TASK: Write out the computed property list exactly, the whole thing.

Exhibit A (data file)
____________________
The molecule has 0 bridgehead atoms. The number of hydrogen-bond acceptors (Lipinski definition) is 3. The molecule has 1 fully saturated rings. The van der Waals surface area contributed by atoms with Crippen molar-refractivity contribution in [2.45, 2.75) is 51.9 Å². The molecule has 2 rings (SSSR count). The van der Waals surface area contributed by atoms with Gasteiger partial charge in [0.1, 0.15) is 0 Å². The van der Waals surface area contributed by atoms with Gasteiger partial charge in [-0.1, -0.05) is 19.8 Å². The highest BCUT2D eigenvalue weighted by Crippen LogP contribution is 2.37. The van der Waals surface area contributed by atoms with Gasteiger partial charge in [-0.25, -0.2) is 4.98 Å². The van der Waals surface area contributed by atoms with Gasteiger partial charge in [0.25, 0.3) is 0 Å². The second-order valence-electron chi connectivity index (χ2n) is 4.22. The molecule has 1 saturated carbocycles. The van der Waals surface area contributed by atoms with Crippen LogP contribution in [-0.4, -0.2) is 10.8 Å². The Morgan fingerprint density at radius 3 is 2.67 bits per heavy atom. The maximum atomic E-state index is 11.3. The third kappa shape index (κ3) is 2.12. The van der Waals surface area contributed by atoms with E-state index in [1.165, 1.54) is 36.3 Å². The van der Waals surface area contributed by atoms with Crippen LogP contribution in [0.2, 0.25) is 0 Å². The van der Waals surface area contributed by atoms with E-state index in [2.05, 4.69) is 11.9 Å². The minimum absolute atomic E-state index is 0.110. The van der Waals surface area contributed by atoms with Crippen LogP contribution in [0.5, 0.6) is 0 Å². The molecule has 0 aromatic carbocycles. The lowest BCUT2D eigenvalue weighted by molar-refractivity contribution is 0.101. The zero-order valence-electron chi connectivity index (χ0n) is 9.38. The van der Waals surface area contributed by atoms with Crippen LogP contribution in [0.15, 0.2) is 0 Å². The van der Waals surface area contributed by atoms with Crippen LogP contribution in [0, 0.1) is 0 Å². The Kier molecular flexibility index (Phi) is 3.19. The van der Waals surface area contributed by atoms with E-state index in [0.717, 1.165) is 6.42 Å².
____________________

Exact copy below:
The molecule has 0 bridgehead atoms. The number of hydrogen-bond acceptors (Lipinski definition) is 3. The molecule has 1 fully saturated rings. The van der Waals surface area contributed by atoms with Crippen molar-refractivity contribution in [2.45, 2.75) is 51.9 Å². The molecule has 2 rings (SSSR count). The van der Waals surface area contributed by atoms with Gasteiger partial charge in [0.1, 0.15) is 0 Å². The van der Waals surface area contributed by atoms with Gasteiger partial charge in [-0.1, -0.05) is 19.8 Å². The highest BCUT2D eigenvalue weighted by Crippen LogP contribution is 2.37. The van der Waals surface area contributed by atoms with Gasteiger partial charge in [-0.25, -0.2) is 4.98 Å². The van der Waals surface area contributed by atoms with Gasteiger partial charge in [0.25, 0.3) is 0 Å². The second-order valence-electron chi connectivity index (χ2n) is 4.22. The molecule has 1 saturated carbocycles. The van der Waals surface area contributed by atoms with Crippen LogP contribution in [-0.4, -0.2) is 10.8 Å². The Morgan fingerprint density at radius 3 is 2.67 bits per heavy atom. The maximum atomic E-state index is 11.3. The third kappa shape index (κ3) is 2.12. The van der Waals surface area contributed by atoms with E-state index in [1.165, 1.54) is 36.3 Å². The van der Waals surface area contributed by atoms with Crippen LogP contribution in [0.2, 0.25) is 0 Å². The van der Waals surface area contributed by atoms with E-state index in [2.05, 4.69) is 11.9 Å². The minimum absolute atomic E-state index is 0.110. The van der Waals surface area contributed by atoms with Crippen LogP contribution in [0.5, 0.6) is 0 Å². The molecule has 0 aromatic carbocycles. The lowest BCUT2D eigenvalue weighted by molar-refractivity contribution is 0.101. The zero-order valence-electron chi connectivity index (χ0n) is 9.38. The van der Waals surface area contributed by atoms with Crippen LogP contribution in [0.15, 0.2) is 0 Å². The van der Waals surface area contributed by atoms with Crippen LogP contribution in [0, 0.1) is 0 Å². The Kier molecular flexibility index (Phi) is 3.19. The van der Waals surface area contributed by atoms with E-state index in [0.717, 1.165) is 6.42 Å².